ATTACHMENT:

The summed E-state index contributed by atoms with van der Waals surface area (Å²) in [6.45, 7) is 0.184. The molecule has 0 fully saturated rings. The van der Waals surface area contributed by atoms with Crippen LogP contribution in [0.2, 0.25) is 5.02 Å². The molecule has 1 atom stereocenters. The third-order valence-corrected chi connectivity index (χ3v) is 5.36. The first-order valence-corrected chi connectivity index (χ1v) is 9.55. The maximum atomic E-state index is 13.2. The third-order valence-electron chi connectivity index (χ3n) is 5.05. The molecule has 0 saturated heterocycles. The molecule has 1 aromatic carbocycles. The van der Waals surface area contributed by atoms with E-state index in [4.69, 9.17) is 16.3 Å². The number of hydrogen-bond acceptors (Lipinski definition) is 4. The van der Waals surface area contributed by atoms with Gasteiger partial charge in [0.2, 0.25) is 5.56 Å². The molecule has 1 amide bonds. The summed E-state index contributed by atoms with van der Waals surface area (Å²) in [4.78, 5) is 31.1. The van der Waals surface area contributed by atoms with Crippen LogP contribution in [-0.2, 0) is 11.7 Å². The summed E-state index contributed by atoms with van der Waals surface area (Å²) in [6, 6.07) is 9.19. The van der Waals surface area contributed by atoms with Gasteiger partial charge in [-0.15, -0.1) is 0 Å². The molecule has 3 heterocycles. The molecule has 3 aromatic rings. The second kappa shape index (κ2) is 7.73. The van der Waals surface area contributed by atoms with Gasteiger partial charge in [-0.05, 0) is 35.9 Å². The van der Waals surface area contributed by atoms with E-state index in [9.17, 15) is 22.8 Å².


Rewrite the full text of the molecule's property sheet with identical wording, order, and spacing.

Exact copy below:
The summed E-state index contributed by atoms with van der Waals surface area (Å²) in [6.45, 7) is 0.184. The molecule has 0 fully saturated rings. The van der Waals surface area contributed by atoms with Crippen LogP contribution in [0.2, 0.25) is 5.02 Å². The molecule has 1 atom stereocenters. The third-order valence-corrected chi connectivity index (χ3v) is 5.36. The first-order valence-corrected chi connectivity index (χ1v) is 9.55. The maximum atomic E-state index is 13.2. The third-order valence-electron chi connectivity index (χ3n) is 5.05. The molecule has 0 saturated heterocycles. The molecule has 1 aromatic carbocycles. The van der Waals surface area contributed by atoms with E-state index in [4.69, 9.17) is 16.3 Å². The number of hydrogen-bond acceptors (Lipinski definition) is 4. The van der Waals surface area contributed by atoms with Gasteiger partial charge in [0.2, 0.25) is 5.56 Å². The molecule has 1 amide bonds. The summed E-state index contributed by atoms with van der Waals surface area (Å²) in [4.78, 5) is 31.1. The van der Waals surface area contributed by atoms with Crippen LogP contribution in [-0.2, 0) is 11.7 Å². The summed E-state index contributed by atoms with van der Waals surface area (Å²) in [6, 6.07) is 9.19. The van der Waals surface area contributed by atoms with Gasteiger partial charge in [-0.15, -0.1) is 0 Å². The molecule has 3 heterocycles. The molecule has 3 aromatic rings. The second kappa shape index (κ2) is 7.73. The van der Waals surface area contributed by atoms with Gasteiger partial charge in [-0.05, 0) is 35.9 Å². The van der Waals surface area contributed by atoms with E-state index in [9.17, 15) is 22.8 Å².